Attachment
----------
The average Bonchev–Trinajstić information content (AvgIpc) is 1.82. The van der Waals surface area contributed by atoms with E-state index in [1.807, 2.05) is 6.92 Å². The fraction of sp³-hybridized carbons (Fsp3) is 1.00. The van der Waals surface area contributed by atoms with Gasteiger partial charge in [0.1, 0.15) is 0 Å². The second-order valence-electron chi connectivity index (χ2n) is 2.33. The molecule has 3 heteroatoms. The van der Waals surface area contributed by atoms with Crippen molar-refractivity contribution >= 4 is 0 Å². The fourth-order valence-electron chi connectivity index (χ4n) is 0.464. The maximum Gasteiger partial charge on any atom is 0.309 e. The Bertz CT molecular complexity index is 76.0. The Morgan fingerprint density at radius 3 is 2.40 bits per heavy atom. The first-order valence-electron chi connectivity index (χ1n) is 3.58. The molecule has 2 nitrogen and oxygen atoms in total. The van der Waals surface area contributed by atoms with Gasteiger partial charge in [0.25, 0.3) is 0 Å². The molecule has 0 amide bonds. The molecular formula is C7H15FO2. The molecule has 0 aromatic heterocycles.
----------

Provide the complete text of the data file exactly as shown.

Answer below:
The average Bonchev–Trinajstić information content (AvgIpc) is 1.82. The van der Waals surface area contributed by atoms with E-state index in [1.807, 2.05) is 6.92 Å². The fraction of sp³-hybridized carbons (Fsp3) is 1.00. The van der Waals surface area contributed by atoms with Gasteiger partial charge in [0.1, 0.15) is 0 Å². The second-order valence-electron chi connectivity index (χ2n) is 2.33. The molecule has 3 heteroatoms. The van der Waals surface area contributed by atoms with Crippen molar-refractivity contribution >= 4 is 0 Å². The fourth-order valence-electron chi connectivity index (χ4n) is 0.464. The maximum Gasteiger partial charge on any atom is 0.309 e. The Bertz CT molecular complexity index is 76.0. The Morgan fingerprint density at radius 3 is 2.40 bits per heavy atom. The first-order valence-electron chi connectivity index (χ1n) is 3.58. The molecule has 2 nitrogen and oxygen atoms in total. The van der Waals surface area contributed by atoms with Gasteiger partial charge in [0.25, 0.3) is 0 Å². The molecule has 0 amide bonds. The molecular formula is C7H15FO2. The molecule has 0 aromatic heterocycles.